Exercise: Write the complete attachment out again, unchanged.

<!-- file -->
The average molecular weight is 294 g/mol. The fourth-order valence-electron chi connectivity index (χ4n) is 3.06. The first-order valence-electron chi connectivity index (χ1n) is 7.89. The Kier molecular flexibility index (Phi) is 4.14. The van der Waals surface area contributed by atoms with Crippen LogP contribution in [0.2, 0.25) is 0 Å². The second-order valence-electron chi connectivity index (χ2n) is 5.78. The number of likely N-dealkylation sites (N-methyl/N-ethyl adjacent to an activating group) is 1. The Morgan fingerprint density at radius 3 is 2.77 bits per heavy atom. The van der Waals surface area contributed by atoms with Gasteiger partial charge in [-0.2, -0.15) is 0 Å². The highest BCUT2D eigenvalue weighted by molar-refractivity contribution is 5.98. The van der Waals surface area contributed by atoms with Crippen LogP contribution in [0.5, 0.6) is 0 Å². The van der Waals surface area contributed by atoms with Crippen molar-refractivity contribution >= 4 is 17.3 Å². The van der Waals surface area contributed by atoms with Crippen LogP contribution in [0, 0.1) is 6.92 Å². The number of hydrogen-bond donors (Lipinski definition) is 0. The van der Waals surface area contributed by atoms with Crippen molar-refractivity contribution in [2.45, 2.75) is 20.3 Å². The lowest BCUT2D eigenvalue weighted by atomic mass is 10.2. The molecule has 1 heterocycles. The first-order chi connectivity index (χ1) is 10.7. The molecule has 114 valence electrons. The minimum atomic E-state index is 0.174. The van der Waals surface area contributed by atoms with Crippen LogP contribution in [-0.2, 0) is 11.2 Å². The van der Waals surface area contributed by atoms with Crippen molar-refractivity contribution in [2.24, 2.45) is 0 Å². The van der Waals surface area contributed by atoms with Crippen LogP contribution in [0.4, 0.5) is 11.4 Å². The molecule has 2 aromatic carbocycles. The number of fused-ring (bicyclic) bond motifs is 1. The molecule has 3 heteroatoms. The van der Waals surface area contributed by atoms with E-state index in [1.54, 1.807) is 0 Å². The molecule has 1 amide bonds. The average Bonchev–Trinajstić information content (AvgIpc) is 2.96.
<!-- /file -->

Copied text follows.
The average molecular weight is 294 g/mol. The fourth-order valence-electron chi connectivity index (χ4n) is 3.06. The first-order valence-electron chi connectivity index (χ1n) is 7.89. The Kier molecular flexibility index (Phi) is 4.14. The van der Waals surface area contributed by atoms with Crippen LogP contribution in [0.2, 0.25) is 0 Å². The second-order valence-electron chi connectivity index (χ2n) is 5.78. The number of likely N-dealkylation sites (N-methyl/N-ethyl adjacent to an activating group) is 1. The Morgan fingerprint density at radius 3 is 2.77 bits per heavy atom. The van der Waals surface area contributed by atoms with Gasteiger partial charge in [-0.2, -0.15) is 0 Å². The highest BCUT2D eigenvalue weighted by molar-refractivity contribution is 5.98. The van der Waals surface area contributed by atoms with Crippen LogP contribution in [0.5, 0.6) is 0 Å². The van der Waals surface area contributed by atoms with Crippen molar-refractivity contribution >= 4 is 17.3 Å². The van der Waals surface area contributed by atoms with Crippen LogP contribution in [0, 0.1) is 6.92 Å². The number of hydrogen-bond donors (Lipinski definition) is 0. The van der Waals surface area contributed by atoms with Crippen molar-refractivity contribution in [2.45, 2.75) is 20.3 Å². The lowest BCUT2D eigenvalue weighted by atomic mass is 10.2. The molecule has 1 heterocycles. The first-order chi connectivity index (χ1) is 10.7. The molecule has 114 valence electrons. The minimum atomic E-state index is 0.174. The van der Waals surface area contributed by atoms with Crippen LogP contribution in [-0.2, 0) is 11.2 Å². The van der Waals surface area contributed by atoms with Crippen molar-refractivity contribution in [2.24, 2.45) is 0 Å². The van der Waals surface area contributed by atoms with Crippen LogP contribution in [0.4, 0.5) is 11.4 Å². The molecule has 2 aromatic carbocycles. The number of fused-ring (bicyclic) bond motifs is 1. The molecule has 3 heteroatoms. The van der Waals surface area contributed by atoms with E-state index in [1.54, 1.807) is 0 Å². The molecule has 1 amide bonds. The average Bonchev–Trinajstić information content (AvgIpc) is 2.96.